In tennis as in most sports, major upsets by their very nature tend to be memorable. Unless they occur in the championship game, however, upsets rarely outshine the eventual championship play.

This year’s Wimbledon may be one of those exceptions. On the men’s side, Rafael Nadal and Roger Federer failed to make the quarterfinals. Perhaps even more shocking on the women’s side, most of the top 10 seeds were out by the second round – No. 2 Victoria Azarenka, No. 3 Maria Sharapova, No. 5 Sara Errani, No. 7 Angelique Kerbert, No. 9 Caroline Wozniacki and No. 10 Maria Kirilenko.

Wimbledon’s top-seeded woman and defending champion Serena Williams made it a little farther, but was ousted by eventual Wimbledon runner-up Sabine Lisicki of Germany.  Lisicki ended Williams’ 34-match winning streak – a feat that had made her a heavy favorite coming off her Grand Slam win at the French Open.

So does this loss put Serena Williams out of a top seed for the final Grand Slam of the season? I wrote in this blog two years ago that Serena Williams was set to make a comeback after a year of surgeries and a life-threatening condition.  Barring injuries, Williams will likely be back in contention to win when the world’s best re-convene in late August on the DecoTurf hard court surface of the US Open in New York City.

Forget about the off-the-court controversy over some comments she made in print and on TV in the lead-up to Wimbledon — at age 31, Serena is playing some of the best tennis in the world. No small amount of credit should be given to her off-the-court training regimen.

We talk a lot about Core Training in Body Shots and there’s a reason why – a strong core is one of the key attributes that world-class athletes need to compete and to stave off major injury in sports (flexibility is another). Earlier this year, Serena told Self magazine about her role in creating the Core Power workout for Nike Training Club. “Everything I do on court begins with strength from the core, so it’s the perfect foundation for my training as a tennis player.”

Much of what Serena does is nothing that can’t be accomplished at home with a stability ball and resistance bands.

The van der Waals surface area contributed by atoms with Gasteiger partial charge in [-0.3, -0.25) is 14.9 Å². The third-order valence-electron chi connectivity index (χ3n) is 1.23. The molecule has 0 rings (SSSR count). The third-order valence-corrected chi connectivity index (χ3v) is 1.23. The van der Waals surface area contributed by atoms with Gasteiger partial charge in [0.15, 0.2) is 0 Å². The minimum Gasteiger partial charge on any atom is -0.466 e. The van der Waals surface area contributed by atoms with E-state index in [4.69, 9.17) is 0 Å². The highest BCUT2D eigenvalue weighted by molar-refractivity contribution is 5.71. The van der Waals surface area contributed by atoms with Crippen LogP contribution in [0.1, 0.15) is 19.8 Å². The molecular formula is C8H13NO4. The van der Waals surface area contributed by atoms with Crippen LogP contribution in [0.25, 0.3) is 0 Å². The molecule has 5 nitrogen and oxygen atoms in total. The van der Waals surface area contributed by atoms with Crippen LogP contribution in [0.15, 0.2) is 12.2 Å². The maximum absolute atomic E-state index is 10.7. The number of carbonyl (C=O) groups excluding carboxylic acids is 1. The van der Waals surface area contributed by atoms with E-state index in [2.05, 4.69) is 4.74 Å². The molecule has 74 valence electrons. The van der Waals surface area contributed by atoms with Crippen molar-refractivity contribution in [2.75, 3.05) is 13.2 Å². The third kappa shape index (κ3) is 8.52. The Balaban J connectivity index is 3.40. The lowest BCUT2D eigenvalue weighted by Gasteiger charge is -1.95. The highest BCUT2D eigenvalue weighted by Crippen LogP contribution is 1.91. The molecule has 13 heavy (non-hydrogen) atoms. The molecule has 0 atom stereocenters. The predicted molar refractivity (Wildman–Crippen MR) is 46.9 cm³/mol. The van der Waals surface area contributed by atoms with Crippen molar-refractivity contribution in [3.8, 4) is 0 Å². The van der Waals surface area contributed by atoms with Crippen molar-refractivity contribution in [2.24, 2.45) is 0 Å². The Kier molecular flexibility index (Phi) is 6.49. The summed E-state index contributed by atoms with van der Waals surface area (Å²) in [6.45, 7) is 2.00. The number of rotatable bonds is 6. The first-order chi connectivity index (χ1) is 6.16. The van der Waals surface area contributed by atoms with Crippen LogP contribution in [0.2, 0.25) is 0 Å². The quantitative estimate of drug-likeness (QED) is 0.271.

Consider the reverse sit up. Start by lying with your chest on the stability ball, hands and feet on the floor.  Put your hands behind your neck and lift your head and shoulders off the ball as much as possible using your core. Return to the start position and repeat for maybe 3 sets of 8 or 10 reps.

The ball also can be used in a Pilates-type exercise. Lay on your back with the ball between your feet. Lift the ball by squeezing it with your feet until you can grab it with hands (try to keep your legs straight). Take the ball with your hands and place it over your head, all the while keeping your back flat on the ground. Then do the reverse – put the ball back between your feet and lower it to the ground, again with your back staying flat on the ground. By the third set of 8 to 10 reps you should be feeling a nice burn in the abdominals.


With the stability band, Serena does a couple of simple exercises. Get on your hands and knees and place the band behind your heel. Stretch your leg behind you to straighten it as much as you can. Slowly return to the start position. Do this with each leg again, 3 reps of 8 to 10.

Another simple stability band exercise is the lateral step. Stand up and place the band under your feet about shoulder-width apart. Step to the side, tightening your core as you stretch the band. Then step back into start position. Since you want to sets stepping both right and left, maybe start out by doing one set of 12 to 15 for each direction. Eventually you want to work up to doing 2 sets for each or maybe 3 sets of 8-10 for each.

Look up a couple of other simple exercises you can do for your core using the stability ball and bands and you will have a complete core workout that’s used by the world’s best. You’ll find you have better posture, improved on-the-court performance and an always nice benefit – a flatter tummy.

In an upcoming article, we’ll talk a little about the hard-court surface of the U.S. Open, which is probably what most of us play on regularly, and the need to have the right foot wear and support to stay competitive through the grueling pace of a tennis tournament.

Keep up the training.


Dr. Annette “Doctor Z Md” Zaharoff heads the Non-Surgical Center of Texas, focusing on non-surgical alternatives to relieve pain and repair injuries. A former professional tennis player who competed in the WTC circuit, Dr. Zaharoff remains actively involved with the US Tennis Association. Learn more about her at